Advent Week 4 Sermon

I THOUGHT I KNEW  The Rev. Ainsely Emrick

I thought I knew

her story

after all we told it

every year:


in halos made of tinsel


with trembling voices

do not be afraid

you have found favor with God

you shall have a son.

and little girls

dressed all in blue

heads bowed

hands folded

I am the Lord’s servant

let it be with me 

as you have said.

Meek – gentle — soft

Quiet – submissive — faithful

the virgin

the mother of God

sees the star



wise men

and treasures all these things 

in her heart

but why

didn’t you tell me

the rest of the story

about the Mary 

who sang

the Mary who prophesied

the Mary who knew?

those words that I sang

in a language I didn’t even understand:

magnificat anima

mea Dominum

my soul magnifies the Lord

desposuit potentes de sede

he has pulled down 

the mighty from their seat

et exaltavit humiles

and has exalted the humble.

why didn’t you tell me

this girl

this meek


faithful young woman

sang a song

so powerful  so prophetic

so daring  so wild

so true

that 2000 years later

tyrants still tremble 

at her words?

he has filled the hungry 

with good things

and sent the rich away empty.

I sang those words

in places of power

places of privilege

for people who have never

known hunger

or war or oppression

and they smiled

and they clapped

and they never understood

that Mary did not sing for them – 

Mary was not one of them

that frightened girl

living in poverty

in a conquered land

forced to flee

to leave her home

to save her baby

from a tyrant

and the crushing hand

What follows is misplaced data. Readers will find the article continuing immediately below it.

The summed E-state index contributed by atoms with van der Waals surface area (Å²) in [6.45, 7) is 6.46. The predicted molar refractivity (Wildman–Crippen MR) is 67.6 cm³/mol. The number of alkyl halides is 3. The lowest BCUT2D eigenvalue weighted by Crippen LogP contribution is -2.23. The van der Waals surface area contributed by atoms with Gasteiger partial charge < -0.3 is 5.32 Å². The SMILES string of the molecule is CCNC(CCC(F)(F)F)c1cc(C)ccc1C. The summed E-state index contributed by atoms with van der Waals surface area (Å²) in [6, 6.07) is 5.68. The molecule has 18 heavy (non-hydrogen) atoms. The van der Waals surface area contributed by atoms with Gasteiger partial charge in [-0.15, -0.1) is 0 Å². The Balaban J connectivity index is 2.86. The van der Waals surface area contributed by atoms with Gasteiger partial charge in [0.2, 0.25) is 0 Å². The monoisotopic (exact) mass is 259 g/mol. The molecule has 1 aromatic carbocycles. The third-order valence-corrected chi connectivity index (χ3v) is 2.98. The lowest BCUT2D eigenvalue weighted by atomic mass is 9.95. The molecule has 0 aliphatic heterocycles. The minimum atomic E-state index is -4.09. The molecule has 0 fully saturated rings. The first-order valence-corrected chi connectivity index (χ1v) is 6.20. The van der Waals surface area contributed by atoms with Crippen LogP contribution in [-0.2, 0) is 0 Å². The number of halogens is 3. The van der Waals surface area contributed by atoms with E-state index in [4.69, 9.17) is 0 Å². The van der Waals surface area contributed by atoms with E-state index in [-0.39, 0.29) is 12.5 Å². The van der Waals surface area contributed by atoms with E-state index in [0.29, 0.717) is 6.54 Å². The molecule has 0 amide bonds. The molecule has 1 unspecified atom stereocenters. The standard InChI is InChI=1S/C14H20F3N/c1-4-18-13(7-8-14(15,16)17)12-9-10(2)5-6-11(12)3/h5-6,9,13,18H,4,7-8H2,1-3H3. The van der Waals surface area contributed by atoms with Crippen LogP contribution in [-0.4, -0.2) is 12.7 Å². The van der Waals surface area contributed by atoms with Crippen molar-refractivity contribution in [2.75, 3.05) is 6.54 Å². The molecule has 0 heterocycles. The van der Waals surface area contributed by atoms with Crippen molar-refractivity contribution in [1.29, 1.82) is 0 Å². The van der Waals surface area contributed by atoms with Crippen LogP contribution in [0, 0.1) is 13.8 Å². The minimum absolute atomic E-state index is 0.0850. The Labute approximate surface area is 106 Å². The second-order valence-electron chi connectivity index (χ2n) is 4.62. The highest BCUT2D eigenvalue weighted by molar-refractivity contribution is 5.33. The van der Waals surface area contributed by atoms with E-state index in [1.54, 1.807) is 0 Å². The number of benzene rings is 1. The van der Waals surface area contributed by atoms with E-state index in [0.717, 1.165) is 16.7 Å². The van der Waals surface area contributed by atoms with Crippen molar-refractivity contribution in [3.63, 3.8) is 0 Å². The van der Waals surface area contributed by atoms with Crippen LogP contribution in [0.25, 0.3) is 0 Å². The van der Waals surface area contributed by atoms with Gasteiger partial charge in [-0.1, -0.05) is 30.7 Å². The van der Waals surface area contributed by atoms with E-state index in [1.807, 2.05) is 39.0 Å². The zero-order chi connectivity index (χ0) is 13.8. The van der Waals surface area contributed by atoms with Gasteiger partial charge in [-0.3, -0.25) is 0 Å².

of empire.

Mary did not sing

so the comfortable 

the privileged

the rich

could be entertained

and feel warm

in their hearts

sitting in their beautiful cathedrals.

she sang for the child

locked in a cage

who may never

see their parents again – 

parents who only wanted

a better life

a new beginning.

she sang for the teen

cast from their home

because their gender

doesn’t match the one

they were assigned

or because their love

doesn’t fit the mold.

she sang for the water protectors

standing before bulldozers

beaten for putting life 

before money

and trying to preserve

this sacred earth

for all people.

she sang for the protestors

gasping in a cloud of gas

bruised and bleeding

from rubber bullets


I can’t breathe

hands up

don’t shoot.

she sang for the refugee 

far from home

fleeing war  violence

famine  only to be told

you’re not welcome here

we must protect

our own.

she sang for people like herself

who live under occupation

their daily lives

full of check points


and soldiers

who point machine guns

at their children –

people whose land

was stolen from them

and who still hold keys

to houses long demolished

dreaming of the day

they can return home.

she sang for those

who don’t know

where their next 

meal will come from

who go hungry

so their children can eat

who sleep on the streets

while houses sit empty

and food is thrown

into dumpsters.

she sang for those in prison

for the crime of being poor

or having 

too much melanin

who are locked up

for the profit of the rich.

Mary sang

for you and for me

and for all

who know what it means

to suffer  under empire

and for all who

stand with us.

Mary’s song reminds us

that this story

we have whitewashed

was never intended

for the rich

and powerful.

Mary’s song reminds us

that this child

asleep on the hay

so tender and mild

is the same one

who proclaims the year

of the Lord’s favor

who came 

to proclaim good news to the poor

freedom for the prisoners

recovery of sight

for the blind

to set the oppressed free.

these words

that make empires

and tyrants

tremble with fear

are words of hope

for all who

seek justice peace


these words 

of joy

and resistance

remind us

that our God is 

the God who sees – 

who sees

our pain  our hopes

our fear  our dreams.

Mary’s song reminds us

the year of jubilee is coming

when all –  all will be free.